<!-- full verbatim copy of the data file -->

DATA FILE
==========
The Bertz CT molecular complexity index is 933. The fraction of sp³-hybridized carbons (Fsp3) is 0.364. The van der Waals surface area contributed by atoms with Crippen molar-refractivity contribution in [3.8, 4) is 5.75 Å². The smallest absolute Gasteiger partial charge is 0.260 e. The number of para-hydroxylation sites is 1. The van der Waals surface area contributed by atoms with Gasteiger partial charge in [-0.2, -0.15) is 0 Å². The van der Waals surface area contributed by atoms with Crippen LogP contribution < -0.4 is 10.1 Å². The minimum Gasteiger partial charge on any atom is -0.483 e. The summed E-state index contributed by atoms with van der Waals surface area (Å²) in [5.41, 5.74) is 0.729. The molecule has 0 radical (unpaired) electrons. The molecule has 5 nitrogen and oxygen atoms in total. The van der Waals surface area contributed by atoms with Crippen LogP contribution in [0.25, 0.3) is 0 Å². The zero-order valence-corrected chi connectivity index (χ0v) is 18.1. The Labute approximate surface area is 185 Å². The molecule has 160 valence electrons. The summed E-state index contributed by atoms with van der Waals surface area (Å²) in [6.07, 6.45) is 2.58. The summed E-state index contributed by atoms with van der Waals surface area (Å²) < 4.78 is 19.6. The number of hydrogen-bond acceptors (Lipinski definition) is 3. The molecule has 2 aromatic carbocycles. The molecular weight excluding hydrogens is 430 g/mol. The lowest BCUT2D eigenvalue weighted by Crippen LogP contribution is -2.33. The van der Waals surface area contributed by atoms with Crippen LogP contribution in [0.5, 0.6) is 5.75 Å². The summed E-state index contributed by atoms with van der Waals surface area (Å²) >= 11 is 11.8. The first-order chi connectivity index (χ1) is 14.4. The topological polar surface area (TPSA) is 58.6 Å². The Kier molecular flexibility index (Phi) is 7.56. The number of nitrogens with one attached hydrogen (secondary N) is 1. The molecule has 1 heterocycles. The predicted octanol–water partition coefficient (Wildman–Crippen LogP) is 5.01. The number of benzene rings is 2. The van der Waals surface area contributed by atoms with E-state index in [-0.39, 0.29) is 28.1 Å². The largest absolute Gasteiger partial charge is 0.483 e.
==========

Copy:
The Bertz CT molecular complexity index is 933. The fraction of sp³-hybridized carbons (Fsp3) is 0.364. The van der Waals surface area contributed by atoms with Crippen molar-refractivity contribution in [3.8, 4) is 5.75 Å². The smallest absolute Gasteiger partial charge is 0.260 e. The number of para-hydroxylation sites is 1. The van der Waals surface area contributed by atoms with Gasteiger partial charge in [-0.2, -0.15) is 0 Å². The van der Waals surface area contributed by atoms with Crippen LogP contribution < -0.4 is 10.1 Å². The minimum Gasteiger partial charge on any atom is -0.483 e. The summed E-state index contributed by atoms with van der Waals surface area (Å²) in [5.41, 5.74) is 0.729. The molecule has 0 radical (unpaired) electrons. The molecule has 5 nitrogen and oxygen atoms in total. The van der Waals surface area contributed by atoms with Crippen LogP contribution in [0.25, 0.3) is 0 Å². The zero-order valence-corrected chi connectivity index (χ0v) is 18.1. The Labute approximate surface area is 185 Å². The molecule has 160 valence electrons. The summed E-state index contributed by atoms with van der Waals surface area (Å²) in [6.07, 6.45) is 2.58. The summed E-state index contributed by atoms with van der Waals surface area (Å²) < 4.78 is 19.6. The number of hydrogen-bond acceptors (Lipinski definition) is 3. The molecule has 2 aromatic carbocycles. The molecular weight excluding hydrogens is 430 g/mol. The lowest BCUT2D eigenvalue weighted by Crippen LogP contribution is -2.33. The van der Waals surface area contributed by atoms with Crippen LogP contribution in [0.5, 0.6) is 5.75 Å². The summed E-state index contributed by atoms with van der Waals surface area (Å²) >= 11 is 11.8. The first-order chi connectivity index (χ1) is 14.4. The topological polar surface area (TPSA) is 58.6 Å². The Kier molecular flexibility index (Phi) is 7.56. The number of nitrogens with one attached hydrogen (secondary N) is 1. The molecule has 1 heterocycles. The predicted octanol–water partition coefficient (Wildman–Crippen LogP) is 5.01. The number of benzene rings is 2. The van der Waals surface area contributed by atoms with E-state index in [-0.39, 0.29) is 28.1 Å². The largest absolute Gasteiger partial charge is 0.483 e.